Observer Pattern Examples

The Observer pattern is a software design pattern that is a good fit for situations where there is one thing that needs to send a message to many other things.

Said differently, it’s where one publisher updates one or many subscribers (or “observers”).

Here is a simple example


class Observer {
    function __construct($string) {
        $this->name = $string;
    function update($string) {
        print $this->name . " received message: '" . $string . "'\n";

class Publisher {
    private $subscribers = [];
    function add(Observer $observer) {
        array_push($this->subscribers, $observer);
    function sendMessage($string) {
        foreach($this->subscribers as $key => $observer) {

$publisher = new Publisher();
$observer1 = new Observer("Observer 1");
$observer2 = new Observer("Observer 2");

And the output looks like…

Observer 1 received message: 'Hello!'
Observer 2 received message: 'Hello!'

In the above example, we start by creating a Publisher object. Then create an Observer object, passing it a string “Observer 1” as it’s name. Then we pass the Observer object to the Publisher via the Publisher’s add() function. The add() function then pushes the Observer onto an array of $subscribers. Meaning that we’ve saved or “subscribed” the Observer.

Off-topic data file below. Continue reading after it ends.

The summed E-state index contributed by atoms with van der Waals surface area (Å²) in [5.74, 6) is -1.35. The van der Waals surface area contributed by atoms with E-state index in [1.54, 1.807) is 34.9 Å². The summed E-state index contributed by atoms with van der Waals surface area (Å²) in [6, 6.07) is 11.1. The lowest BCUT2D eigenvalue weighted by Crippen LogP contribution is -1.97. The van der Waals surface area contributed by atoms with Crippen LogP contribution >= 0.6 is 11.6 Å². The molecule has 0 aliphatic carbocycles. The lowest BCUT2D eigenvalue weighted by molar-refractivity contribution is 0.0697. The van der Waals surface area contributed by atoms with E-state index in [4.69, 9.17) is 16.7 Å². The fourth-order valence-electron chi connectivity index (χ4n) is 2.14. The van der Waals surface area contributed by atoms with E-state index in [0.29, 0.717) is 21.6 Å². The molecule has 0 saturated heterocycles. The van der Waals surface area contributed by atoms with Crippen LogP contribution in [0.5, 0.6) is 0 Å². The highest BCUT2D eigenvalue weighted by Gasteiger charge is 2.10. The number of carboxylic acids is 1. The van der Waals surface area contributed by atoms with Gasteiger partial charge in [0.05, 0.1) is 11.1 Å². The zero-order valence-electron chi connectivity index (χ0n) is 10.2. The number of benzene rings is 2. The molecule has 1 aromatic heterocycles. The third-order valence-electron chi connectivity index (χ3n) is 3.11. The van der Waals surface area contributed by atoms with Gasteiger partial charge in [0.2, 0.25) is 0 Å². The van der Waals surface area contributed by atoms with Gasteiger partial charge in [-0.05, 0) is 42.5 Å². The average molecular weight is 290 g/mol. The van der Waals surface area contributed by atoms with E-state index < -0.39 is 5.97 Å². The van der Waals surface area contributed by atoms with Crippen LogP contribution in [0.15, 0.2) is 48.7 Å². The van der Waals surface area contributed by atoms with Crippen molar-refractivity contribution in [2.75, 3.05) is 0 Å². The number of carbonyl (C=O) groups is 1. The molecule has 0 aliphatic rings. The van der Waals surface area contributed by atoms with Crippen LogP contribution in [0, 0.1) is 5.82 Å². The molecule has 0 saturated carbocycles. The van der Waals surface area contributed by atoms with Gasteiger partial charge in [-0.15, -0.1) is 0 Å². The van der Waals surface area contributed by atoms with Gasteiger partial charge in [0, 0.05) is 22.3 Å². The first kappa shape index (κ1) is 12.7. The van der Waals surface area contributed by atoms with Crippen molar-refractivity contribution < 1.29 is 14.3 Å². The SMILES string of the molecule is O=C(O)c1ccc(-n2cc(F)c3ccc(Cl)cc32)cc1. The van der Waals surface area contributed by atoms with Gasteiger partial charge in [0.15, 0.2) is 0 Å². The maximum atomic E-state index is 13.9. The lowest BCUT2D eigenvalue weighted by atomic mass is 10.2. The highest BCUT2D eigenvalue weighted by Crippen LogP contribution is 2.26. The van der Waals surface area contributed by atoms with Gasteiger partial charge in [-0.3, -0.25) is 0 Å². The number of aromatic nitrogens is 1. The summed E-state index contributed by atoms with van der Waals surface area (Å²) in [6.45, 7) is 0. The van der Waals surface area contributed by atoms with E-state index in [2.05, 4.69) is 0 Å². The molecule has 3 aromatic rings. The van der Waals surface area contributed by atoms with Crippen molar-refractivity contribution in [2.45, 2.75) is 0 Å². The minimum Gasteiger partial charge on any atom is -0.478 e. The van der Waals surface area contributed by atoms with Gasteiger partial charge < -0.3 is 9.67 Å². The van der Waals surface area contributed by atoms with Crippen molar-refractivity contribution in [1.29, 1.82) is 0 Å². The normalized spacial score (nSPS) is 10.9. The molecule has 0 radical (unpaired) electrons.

We do it again with a second Observer object.

And now we have two Observers subscribed to the Publisher.

Then we call the sendMessage() function on the Publisher object (and pass it a message string “Hello!”), which loops through the array of $subscribers (Observers) and calls their update() function, passing it the message string.

And the result is each Observer prints it’s name and the message that was sent by the Publisher.